A Long Wait

So that’s it! My grumble of last week has already become a reality. The HSE cutbacks are in full swing. One large ward at the public nursing home where my parents reside, has now officially been closed down. Once enough beds have been freed-up (which only occurs when another resident dies) to accommodate the residents from this ward, there will be 20 less long stay beds in the system. As well as this, all further placements for long term care at the nursing home, have been suspended until further notice.

It’s inevitable that this action will cause a negative knock-on effect on public health in the area served by this nursing home. People who are struggling to cope at home with a relative suffering from dementia (who needs round the clock care), are now going to have to wait even longer for help to arrive. The HSE has just cruelly lengthened the queue for long-term beds. If you have an elderly relative in hospital who’s ready to be discharged to a step-down bed in a local nursing home, then their wait in hospital has just got longer. These patients are often unfairly referred to as bed-blockers because of the log jam caused when acute hospital beds are used for long term care. This blockage of acute beds impacts on A&E services where waiting times on trolleys will inevitably increase thereby causing further chaos in emergency departments. Waiting lists for elective surgery will also get longer and operations will be cancelled because of the pressure put on bed allocation.

These delays are all a direct result of the HSE’s decision to restrict funding to one nursing home. Once again, we have no joined-up thinking coming from the HSE. If this action is replicated around the country which no doubt is the plan, then I fear the consequences. Morale in the health service has already been eroded by cutbacks across the service. This latest action from the HSE is enough to make anyone despair.

Help! I think I feel another health crisis coming on.

8 Responses to A Long Wait

  1. Bendy Girl says:

    Sorry to hear about your parent’s nursing home. Why, why, why though don’t any politicians understand the true impact of their ‘cost cutting’ Sigh. BG x

  2. Grannymar says:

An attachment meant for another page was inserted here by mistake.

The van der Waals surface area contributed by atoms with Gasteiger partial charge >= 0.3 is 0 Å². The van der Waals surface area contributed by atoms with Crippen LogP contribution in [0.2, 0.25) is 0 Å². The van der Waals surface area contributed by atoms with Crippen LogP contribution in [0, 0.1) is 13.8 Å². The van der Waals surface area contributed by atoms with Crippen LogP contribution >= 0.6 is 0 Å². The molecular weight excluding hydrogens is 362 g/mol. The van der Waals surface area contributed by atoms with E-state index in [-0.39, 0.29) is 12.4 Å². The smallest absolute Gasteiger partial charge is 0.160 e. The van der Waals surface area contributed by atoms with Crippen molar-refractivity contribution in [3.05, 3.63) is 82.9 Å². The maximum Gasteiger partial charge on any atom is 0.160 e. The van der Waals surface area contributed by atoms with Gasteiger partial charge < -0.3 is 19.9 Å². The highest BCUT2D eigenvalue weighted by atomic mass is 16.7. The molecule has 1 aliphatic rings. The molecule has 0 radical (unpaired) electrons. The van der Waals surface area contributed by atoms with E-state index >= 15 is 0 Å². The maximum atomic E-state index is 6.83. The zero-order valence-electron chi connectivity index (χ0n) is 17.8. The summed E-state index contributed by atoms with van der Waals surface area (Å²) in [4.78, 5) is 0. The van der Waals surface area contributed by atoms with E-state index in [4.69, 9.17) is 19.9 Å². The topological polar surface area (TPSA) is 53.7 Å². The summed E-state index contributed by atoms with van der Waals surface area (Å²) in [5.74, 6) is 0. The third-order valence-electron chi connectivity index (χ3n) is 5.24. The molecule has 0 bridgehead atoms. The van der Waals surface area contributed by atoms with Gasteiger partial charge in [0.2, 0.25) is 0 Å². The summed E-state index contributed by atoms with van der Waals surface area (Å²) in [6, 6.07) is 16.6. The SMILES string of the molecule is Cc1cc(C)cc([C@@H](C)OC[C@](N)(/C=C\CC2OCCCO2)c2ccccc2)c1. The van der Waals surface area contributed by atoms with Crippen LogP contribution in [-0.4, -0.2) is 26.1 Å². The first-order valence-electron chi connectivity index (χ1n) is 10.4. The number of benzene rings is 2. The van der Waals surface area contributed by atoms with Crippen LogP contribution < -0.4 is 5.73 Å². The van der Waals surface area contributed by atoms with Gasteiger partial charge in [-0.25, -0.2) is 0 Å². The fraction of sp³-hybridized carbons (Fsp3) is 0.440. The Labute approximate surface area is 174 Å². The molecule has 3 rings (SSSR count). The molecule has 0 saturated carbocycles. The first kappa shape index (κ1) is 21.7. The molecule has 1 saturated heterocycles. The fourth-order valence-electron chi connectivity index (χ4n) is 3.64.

The politicians forget that they will be old and frail some day. At this rate there will be noware for them to go

  3. Steph says:

    BG – luckily my parents have not been affected (so far anyhow) by the ward closure at the home.

    My mother’s ward is the only ‘locked’ unit in the home where dementia patients can be kept safe from wandering so I doubt the HSE will get their hands on it but, you never know! Like the large 20-bedded ward that has been closed, the dementia unit is unfit for purpose but it’s better than nothing! The staff are absolutely fantastic.

    My father started his days in the nursing home in a 20-bedded unit. The conditions there were awful but we didn’t dwell on it as we were just so grateful to have him safely supervised around the clock. Luckily, shortly afterwards he was transferred to a 4-bedded room in the newest part of the nursing home where he’s much more comfortable in a homely environment. Those large nightingale wards (4 of them in total) should have been done away with years ago but there’s been no funding available to replace/re-build them so I presume they’ll just be axed one by one 😦

    Grannymar – with Ireland’s ageing demographics, it makes sense to plan ahead for the needs of an ageing society but as we all know by now, HSE policies don’t make any sense which is why they’re going in the opposite direction.

    At the moment, I’ve got my hopes pinned on my offspring to make their millions/marry rich and allow me to sit on the back of their yacht! 😀

  4. Alan says:

    80-90% of Irish people spend their last days in hospital; what the HSE needs to be spending money on is more nursing homes / hospices, not cutting back. Solving that issue will be a huge stride towards freeing up beds in hospitals for patients who need more acute care. I honestly can’t figure out what myopic reasoning there is behind cutting back in one of the areas that needs funding the most, but I’m sure we’ll be hearing all about it.

  5. Steph says:

    Welcome! Alan and well-said!

    The HSE’s policy of robbing Peter to pay Paul will back-fire on them sooner or later in the form of another health crisis or worse still, a tragedy. As usual, there is no openness, transparency or accountability coming from the HSE. Most people only to get to hear of the HSE’s policies when it’s already TOO LATE!

  6. Ian says:

    There are cutback in health and cutbacks in education, how can we afford the enhanced military capability to which we are committed in the Lisbon treaty?

  7. Steph says:

    Ian – Quite! I have to confess to being very poorly informed on the Lisbon treaty but from what I’ve heard so far, I’m not in favour. Frankly, I think Bertie has had a lucky escape in handing over his hat to Cowen and leaving him to sort out the mess left behind.

  8. […] funds to get people off the streets have also cut back on long-term care beds for elderly people. Steph wrote two weeks ago on a reduction of twenty beds at an excellent public hospital; a reduction that will have a knock […]

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